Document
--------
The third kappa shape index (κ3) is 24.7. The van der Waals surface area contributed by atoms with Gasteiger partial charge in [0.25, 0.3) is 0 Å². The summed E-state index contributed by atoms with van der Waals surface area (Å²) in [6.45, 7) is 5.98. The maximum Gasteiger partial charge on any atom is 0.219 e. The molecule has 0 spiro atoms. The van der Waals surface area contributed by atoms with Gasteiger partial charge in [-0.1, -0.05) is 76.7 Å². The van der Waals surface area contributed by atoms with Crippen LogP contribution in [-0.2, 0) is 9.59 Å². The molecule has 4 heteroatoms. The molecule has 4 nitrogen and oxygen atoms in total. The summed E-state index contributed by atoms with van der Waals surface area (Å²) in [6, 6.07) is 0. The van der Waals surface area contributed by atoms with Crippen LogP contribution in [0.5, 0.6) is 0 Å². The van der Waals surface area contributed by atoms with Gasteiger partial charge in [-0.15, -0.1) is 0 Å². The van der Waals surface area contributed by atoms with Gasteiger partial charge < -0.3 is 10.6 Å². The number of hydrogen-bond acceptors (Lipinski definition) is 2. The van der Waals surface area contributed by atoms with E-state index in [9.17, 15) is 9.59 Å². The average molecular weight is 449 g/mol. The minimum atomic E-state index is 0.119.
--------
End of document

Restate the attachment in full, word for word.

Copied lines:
The third kappa shape index (κ3) is 24.7. The van der Waals surface area contributed by atoms with Gasteiger partial charge in [0.25, 0.3) is 0 Å². The summed E-state index contributed by atoms with van der Waals surface area (Å²) in [6.45, 7) is 5.98. The maximum Gasteiger partial charge on any atom is 0.219 e. The molecule has 0 spiro atoms. The van der Waals surface area contributed by atoms with Gasteiger partial charge in [-0.1, -0.05) is 76.7 Å². The van der Waals surface area contributed by atoms with Crippen LogP contribution in [-0.2, 0) is 9.59 Å². The molecule has 4 heteroatoms. The molecule has 4 nitrogen and oxygen atoms in total. The summed E-state index contributed by atoms with van der Waals surface area (Å²) in [6, 6.07) is 0. The van der Waals surface area contributed by atoms with Crippen LogP contribution in [0.5, 0.6) is 0 Å². The van der Waals surface area contributed by atoms with Gasteiger partial charge in [-0.15, -0.1) is 0 Å². The van der Waals surface area contributed by atoms with Gasteiger partial charge < -0.3 is 10.6 Å². The number of hydrogen-bond acceptors (Lipinski definition) is 2. The van der Waals surface area contributed by atoms with E-state index in [9.17, 15) is 9.59 Å². The average molecular weight is 449 g/mol. The minimum atomic E-state index is 0.119.